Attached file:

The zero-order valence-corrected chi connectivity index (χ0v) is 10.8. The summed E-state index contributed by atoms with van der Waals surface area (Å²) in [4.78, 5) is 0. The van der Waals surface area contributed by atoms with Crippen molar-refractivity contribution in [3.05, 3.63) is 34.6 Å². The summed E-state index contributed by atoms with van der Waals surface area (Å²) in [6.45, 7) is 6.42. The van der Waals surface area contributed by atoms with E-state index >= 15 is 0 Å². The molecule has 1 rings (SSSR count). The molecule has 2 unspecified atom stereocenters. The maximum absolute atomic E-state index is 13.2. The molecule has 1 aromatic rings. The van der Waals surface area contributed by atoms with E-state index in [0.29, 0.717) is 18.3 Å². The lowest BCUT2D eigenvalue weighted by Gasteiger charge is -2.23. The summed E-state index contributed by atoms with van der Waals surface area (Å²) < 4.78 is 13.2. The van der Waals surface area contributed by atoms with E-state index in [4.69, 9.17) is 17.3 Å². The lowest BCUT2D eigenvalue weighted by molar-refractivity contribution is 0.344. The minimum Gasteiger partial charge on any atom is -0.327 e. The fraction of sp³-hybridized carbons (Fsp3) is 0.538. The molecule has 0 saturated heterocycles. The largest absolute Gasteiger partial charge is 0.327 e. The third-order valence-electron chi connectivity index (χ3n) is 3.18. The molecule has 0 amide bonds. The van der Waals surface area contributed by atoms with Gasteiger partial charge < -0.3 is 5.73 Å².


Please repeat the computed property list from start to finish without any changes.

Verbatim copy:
The zero-order valence-corrected chi connectivity index (χ0v) is 10.8. The summed E-state index contributed by atoms with van der Waals surface area (Å²) in [4.78, 5) is 0. The van der Waals surface area contributed by atoms with Crippen molar-refractivity contribution in [3.05, 3.63) is 34.6 Å². The summed E-state index contributed by atoms with van der Waals surface area (Å²) in [6.45, 7) is 6.42. The van der Waals surface area contributed by atoms with E-state index >= 15 is 0 Å². The molecule has 1 rings (SSSR count). The molecule has 2 unspecified atom stereocenters. The maximum absolute atomic E-state index is 13.2. The molecule has 1 aromatic rings. The van der Waals surface area contributed by atoms with E-state index in [0.29, 0.717) is 18.3 Å². The lowest BCUT2D eigenvalue weighted by Gasteiger charge is -2.23. The summed E-state index contributed by atoms with van der Waals surface area (Å²) < 4.78 is 13.2. The van der Waals surface area contributed by atoms with E-state index in [4.69, 9.17) is 17.3 Å². The lowest BCUT2D eigenvalue weighted by molar-refractivity contribution is 0.344. The minimum Gasteiger partial charge on any atom is -0.327 e. The fraction of sp³-hybridized carbons (Fsp3) is 0.538. The molecule has 0 saturated heterocycles. The largest absolute Gasteiger partial charge is 0.327 e. The third-order valence-electron chi connectivity index (χ3n) is 3.18. The molecule has 0 amide bonds. The van der Waals surface area contributed by atoms with Gasteiger partial charge < -0.3 is 5.73 Å².